I hope that you summer plans include some time for the three R’s: Rest, Recuperation, and Reading. I confess, I added the last one, but doesn’t reading help with the first two? I don’t know about you, but reading stretches and strengthens me. If you are looking for a summer read, I have a recommendation, Saying It Well: Touching Others with Your Words by chuck Swindoll.
In Saying It Well: Touching Others With Your Words, noted pastor and author Chuck Swindoll offers practical, personal advice on effective communication. Swindoll focuses on his specialty, preaching, but he also provides broad tips for all speakers. Pastors in particular will enjoy the opportunity to discover how this masterful communicator develops and delivers sermons. The pulpit master provides practical insight on topics like illustration and application as well as the appropriate use of humor in preaching. In a chapter titled, “Digging”, Swindoll reveals his weekly routine for sermon preparation. This chapter pulls back the curtain and allows preachers to see how Swindoll crafts his messages and manages his time.
In addition to the numerous nuggets of practical advice on homiletics, Swindoll also provides revealing glimpses into his experiences in ministry. Personally, I found his testimony on attempting to discern God’s direction when contemplating ministry moves to be insightful because Swindoll shared both the positive and the negative experiences. For example, Swindoll recounted an experience where he accepted and then rejected a call to a new congregation before he had ever preached his first sermon! Having experienced similar instances when discerning God’s voice proved difficult, I found comfort in Swindoll’s frank testimony.
This honest manuscript provides the reader a rare, behind-the-scenes view of a prominent pastor. It reads less like a how-to on homiletics and more like the memoirs of a pastor. I am confident that if you select Saying It Well for your summer reading you will appreciate the communication tips and admire Swindoll’s candor.
If you enjoy Saying It Well and are interested in other books that fall into the category of pastoral memoirs, here are a couple of additional recommendations:
- Life Is Mostly Edges: A Memoir. This reflective piece by Calvin Miller vividly recounts the journey of this church planter, pastor, professor, and poet. My colleague, Michael Duduit, calls Miller the Poet Laurete of today’s evangelical world. The reader should not be surprised by Miller’s skillful phrasing and engaging narrative. Edges offers insight and inspiration.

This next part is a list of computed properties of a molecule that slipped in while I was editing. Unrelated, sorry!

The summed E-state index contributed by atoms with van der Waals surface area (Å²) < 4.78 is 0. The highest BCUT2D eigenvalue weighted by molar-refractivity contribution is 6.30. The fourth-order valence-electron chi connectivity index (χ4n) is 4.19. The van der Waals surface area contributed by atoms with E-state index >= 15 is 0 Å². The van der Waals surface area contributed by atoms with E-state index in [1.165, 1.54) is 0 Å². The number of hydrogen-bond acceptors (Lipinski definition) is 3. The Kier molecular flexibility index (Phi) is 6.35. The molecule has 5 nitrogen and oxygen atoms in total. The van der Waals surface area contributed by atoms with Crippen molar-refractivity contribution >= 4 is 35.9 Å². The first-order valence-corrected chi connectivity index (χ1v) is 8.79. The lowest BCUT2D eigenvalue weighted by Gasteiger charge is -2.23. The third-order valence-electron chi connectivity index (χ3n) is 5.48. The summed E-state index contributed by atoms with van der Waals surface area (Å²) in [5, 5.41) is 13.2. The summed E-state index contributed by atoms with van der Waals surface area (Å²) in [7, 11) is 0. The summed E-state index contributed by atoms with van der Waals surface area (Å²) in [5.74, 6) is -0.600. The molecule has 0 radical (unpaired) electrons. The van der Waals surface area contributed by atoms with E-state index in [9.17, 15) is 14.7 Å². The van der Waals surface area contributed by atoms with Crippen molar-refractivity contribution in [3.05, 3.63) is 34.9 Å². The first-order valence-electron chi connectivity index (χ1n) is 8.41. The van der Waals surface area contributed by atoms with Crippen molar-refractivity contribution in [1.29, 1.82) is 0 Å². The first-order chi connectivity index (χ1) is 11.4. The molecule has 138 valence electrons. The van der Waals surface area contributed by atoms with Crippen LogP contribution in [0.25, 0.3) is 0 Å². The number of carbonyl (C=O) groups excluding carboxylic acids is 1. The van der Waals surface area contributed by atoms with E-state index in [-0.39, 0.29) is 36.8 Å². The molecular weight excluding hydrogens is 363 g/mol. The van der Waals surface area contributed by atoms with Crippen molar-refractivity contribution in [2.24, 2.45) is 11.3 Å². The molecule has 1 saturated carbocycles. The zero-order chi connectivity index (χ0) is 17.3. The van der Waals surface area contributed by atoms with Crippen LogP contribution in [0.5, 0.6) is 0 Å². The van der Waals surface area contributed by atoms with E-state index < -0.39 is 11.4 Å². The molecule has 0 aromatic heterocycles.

- The Pastor: A Memoir. Eugene Peterson, the man who provided The Message paraphrase of Scripture, spent the majority of his ministry career as a pastor. In The Pastor, Peterson recounts his experiences and reveals his convictions about pastoral ministry. Peterson has written extensively on the subject of pastoral ministry: The Contemplative Pastor: Returning to the Art of Spiritual Direction, Working the Angles: The Shape of Pastoral Integrity, Under the Unpredictable Plant: An Exploration in Vocational Holiness, and Five Smooth Stones for Pastoral Work. Each of these selections would challenge and inspire you as a pastor.
Kristopher Barnett is a graduate of Southwestern Baptist Theological Seminary with a Master of Divinity in Biblical Languages (2001) and a Ph.D. in theology with a concentration in preaching (2008). His dissertation was A Historical/Critical Analysis of Dialogical Preaching. His undergrad work was completed at Angelo State University in San Angelo, Texas with a B.A. in Communication (1997).
Prior to joining the Christian studies faculty at Anderson University, Dr. Barnett served as pastor to three different churches; Forestburg Baptist Church (TX), Ridglea West Baptist Church (TX) and most recently, East Pickens Baptist Church (SC). Prior to pastoral ministry, he served as youth minister at two churches and did a youth internship at another.
Kris Barnett is the author of What Now?, a companion guide to the Bible. He is a member of the Evangelical Homiletic Society and has twice presented papers at the EHS conference (Wake Forest, NC and Birmingham, AL). Dr. Barnett enjoys filling the pulpit for local churches and serving in an interim role for churches seeking a pastor.
Dr. Barnett is married to Kelly, who is a graduate of ASU with a Bachelor of Science and Master of Science in psychology. They have four children, Kenzie, Karsen, Noah, and Kassie.